A Review of “Forgetting How to Blush”

by Rod Groom

Forgetting How to Blush: United Methodism’s Compromise with the Sexual Revolution, by Rev. Karen Booth

A cautionary note: I bought this book in Kindle format, which makes it very convenient to access. However, Karen’s researches and discussion are still best handled by most of us by having a physical book in your hands. The book’s seven chapters and Afterword comprise sixty percent of the book. The rest can be found in 5 very helpful appendices and in very extensive notes.

Booth discusses the history and development of the sexual revolution as it has impacted the church. For example, did you know that both Alfred Kinsey and Hugh Hefner – the first the principal author of the infamous reports which helped spur on sweeping changes in our sexual morals, while the second founded Playboy Magazine – were both disgruntled Methodists? Things moved so quickly in the 1950s and 60s that ministry teams and study committees in the denominations that led to the United Methodist Church were already proposing “value-neutral” sexual ethics to be taught in church youth groups.

Desensitizing bombardment of pornographic images as a form of therapy led to the accumulation of the world’s largest library of pornography by a United Methodist minister! This library was, for a time, actually owned by one of our annual conferences. Over a period of decades, political and theological interests combined to transform our understanding of sexual ethics and morals. Today we have many outside interests, and much outside money dedicated to changing the church’s stand on sexual sin.

More importantly, in my opinion, Booth looks at the disastrous consequences of our abandonment of sexual purity, and our failure to reach out to and minister to millions of confused sexual sinners, both heterosexual and homosexual, over the last fifty years. She taught me much about my identity, not as an orientation, but as a sinner saved in Christ. This is a book which will be important for all of us for years to come.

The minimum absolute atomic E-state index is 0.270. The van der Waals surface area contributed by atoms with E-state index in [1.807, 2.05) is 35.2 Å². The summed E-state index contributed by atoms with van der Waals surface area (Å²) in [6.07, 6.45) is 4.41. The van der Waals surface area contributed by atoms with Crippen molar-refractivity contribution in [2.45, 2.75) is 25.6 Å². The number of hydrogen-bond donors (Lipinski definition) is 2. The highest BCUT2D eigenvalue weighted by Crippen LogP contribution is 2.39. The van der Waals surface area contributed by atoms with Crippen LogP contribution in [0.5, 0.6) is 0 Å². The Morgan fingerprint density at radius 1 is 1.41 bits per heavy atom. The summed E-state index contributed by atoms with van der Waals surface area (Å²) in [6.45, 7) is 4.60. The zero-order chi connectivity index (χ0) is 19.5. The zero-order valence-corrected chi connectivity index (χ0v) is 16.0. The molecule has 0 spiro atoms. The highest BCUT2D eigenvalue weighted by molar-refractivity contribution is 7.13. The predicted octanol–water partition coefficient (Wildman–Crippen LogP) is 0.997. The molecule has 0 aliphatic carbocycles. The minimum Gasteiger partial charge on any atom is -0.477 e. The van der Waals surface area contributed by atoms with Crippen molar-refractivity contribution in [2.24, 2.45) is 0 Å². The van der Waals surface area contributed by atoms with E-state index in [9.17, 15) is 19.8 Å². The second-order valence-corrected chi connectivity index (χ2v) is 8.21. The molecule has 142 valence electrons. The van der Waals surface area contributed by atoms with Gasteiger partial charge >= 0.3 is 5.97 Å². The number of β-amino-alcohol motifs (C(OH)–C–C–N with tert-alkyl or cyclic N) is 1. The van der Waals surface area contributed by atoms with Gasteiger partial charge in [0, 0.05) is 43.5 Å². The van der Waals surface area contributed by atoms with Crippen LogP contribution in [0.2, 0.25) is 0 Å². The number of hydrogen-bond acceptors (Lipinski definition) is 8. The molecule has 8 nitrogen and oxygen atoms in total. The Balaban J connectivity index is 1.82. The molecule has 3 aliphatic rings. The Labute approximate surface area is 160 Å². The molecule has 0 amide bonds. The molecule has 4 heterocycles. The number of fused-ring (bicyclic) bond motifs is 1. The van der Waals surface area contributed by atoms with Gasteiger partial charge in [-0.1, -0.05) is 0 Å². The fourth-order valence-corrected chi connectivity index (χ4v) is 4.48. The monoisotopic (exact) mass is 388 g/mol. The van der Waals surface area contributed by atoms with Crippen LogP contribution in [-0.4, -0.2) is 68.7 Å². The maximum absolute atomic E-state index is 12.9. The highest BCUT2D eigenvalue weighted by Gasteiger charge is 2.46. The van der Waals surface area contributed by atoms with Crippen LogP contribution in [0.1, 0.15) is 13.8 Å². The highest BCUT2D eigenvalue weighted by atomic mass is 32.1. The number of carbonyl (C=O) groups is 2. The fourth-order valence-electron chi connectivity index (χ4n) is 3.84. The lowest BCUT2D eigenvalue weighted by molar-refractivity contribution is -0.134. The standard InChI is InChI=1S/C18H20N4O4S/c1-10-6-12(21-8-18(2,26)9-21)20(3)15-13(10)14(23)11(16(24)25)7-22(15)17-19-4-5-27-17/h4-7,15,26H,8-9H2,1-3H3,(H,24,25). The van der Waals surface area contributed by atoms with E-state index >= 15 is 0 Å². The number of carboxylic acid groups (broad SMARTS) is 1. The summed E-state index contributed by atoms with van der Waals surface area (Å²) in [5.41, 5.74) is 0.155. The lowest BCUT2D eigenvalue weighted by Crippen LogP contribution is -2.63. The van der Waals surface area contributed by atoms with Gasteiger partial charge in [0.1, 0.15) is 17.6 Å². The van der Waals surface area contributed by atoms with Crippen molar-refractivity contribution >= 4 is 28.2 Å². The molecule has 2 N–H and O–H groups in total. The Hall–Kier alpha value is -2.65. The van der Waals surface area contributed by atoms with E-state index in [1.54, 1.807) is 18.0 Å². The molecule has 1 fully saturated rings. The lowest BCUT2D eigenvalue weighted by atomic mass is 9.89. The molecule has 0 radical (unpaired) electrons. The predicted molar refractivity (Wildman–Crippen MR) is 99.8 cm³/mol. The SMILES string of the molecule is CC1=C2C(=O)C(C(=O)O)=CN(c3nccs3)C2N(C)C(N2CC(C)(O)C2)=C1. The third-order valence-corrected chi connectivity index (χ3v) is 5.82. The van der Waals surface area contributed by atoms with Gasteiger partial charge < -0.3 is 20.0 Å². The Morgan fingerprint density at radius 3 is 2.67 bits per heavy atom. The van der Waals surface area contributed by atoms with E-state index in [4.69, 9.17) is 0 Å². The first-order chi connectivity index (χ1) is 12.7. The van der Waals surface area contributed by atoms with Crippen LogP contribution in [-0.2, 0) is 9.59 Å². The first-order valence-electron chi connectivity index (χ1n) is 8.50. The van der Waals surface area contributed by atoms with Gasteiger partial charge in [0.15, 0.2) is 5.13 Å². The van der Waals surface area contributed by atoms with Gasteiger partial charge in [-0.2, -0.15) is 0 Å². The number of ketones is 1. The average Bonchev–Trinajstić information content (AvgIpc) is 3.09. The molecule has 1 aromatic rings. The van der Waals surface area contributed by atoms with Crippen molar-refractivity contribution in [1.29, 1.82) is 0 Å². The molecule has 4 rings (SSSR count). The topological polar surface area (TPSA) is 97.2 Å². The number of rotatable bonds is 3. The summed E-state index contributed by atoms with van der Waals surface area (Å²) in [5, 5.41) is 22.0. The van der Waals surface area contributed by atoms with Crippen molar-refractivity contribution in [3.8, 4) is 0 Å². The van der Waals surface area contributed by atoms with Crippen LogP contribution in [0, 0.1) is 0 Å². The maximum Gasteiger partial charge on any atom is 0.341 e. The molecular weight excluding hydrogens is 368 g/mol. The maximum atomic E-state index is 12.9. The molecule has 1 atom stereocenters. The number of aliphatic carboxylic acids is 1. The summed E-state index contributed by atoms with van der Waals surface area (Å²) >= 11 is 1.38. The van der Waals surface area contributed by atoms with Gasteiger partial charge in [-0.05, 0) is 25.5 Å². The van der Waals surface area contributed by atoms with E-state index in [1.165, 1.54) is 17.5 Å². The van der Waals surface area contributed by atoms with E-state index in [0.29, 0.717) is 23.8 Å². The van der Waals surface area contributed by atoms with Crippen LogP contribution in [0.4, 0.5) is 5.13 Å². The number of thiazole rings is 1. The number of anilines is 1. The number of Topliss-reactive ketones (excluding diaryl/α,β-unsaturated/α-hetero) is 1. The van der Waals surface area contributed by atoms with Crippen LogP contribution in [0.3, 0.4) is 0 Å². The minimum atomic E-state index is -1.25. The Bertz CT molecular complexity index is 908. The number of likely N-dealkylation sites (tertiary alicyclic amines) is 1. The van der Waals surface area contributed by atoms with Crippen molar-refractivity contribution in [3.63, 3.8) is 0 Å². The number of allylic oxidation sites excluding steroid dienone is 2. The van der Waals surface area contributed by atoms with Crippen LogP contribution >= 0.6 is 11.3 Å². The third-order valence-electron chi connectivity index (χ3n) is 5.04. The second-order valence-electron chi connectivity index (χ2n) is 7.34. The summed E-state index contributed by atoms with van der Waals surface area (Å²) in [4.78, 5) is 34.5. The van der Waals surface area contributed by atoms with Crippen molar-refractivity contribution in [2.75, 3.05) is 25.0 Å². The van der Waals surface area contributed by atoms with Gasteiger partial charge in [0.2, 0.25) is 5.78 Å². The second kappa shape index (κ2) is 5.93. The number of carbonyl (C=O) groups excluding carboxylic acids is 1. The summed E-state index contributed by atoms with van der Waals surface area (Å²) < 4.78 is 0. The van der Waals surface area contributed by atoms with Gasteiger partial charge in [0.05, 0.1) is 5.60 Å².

As our previous Bishop Timothy Whitaker has commented:

Karen Booth’s “Forgetting How to Blush” tells the story of the advancement of the sexual revolution in both the culture and the church from the perspective of one who adheres to the historic and transcultural Christian tradition regarding human sexuality. Anyone who wishes to understand all sides of the debate about sexuality in the church should read the story told in this book. This well-researched book is an invitation to critically reflect upon the theological presuppositions that have guided the effort to change the church’s moral teaching and pastoral direction about sexuality.

I met Karen Booth at General Conference in Tampa this year, and heard her speak once at a Good News breakfast. I was

impressed enough to buy her new book. I bought it from Amazon, but you can also order it from Bristol House, Ltd., at

http://bristolhouseltd.com. It is not available from Cokesbury or Barnes and Noble. As one advertising blurb puts it, this

book traces “the historical, scientific, political, religious and cultural trends in relation to the sexual revolution, …

[exposing] many assumptions, alliances and errors that are rarely considered in the public dialogues and debates over

the church’s stance on homosexuality.”

Rev. Karen Booth has done us all a wonderful service by her eight years of research in writing this book. While most of us

just wish the controversy about sanctioned homosexual inclusion in the church would just go away, it will not. Karen

gives us the understandings we need to think about and respond in a discerning, compassionate and holy manner to all

of the issues raised in this controversy.

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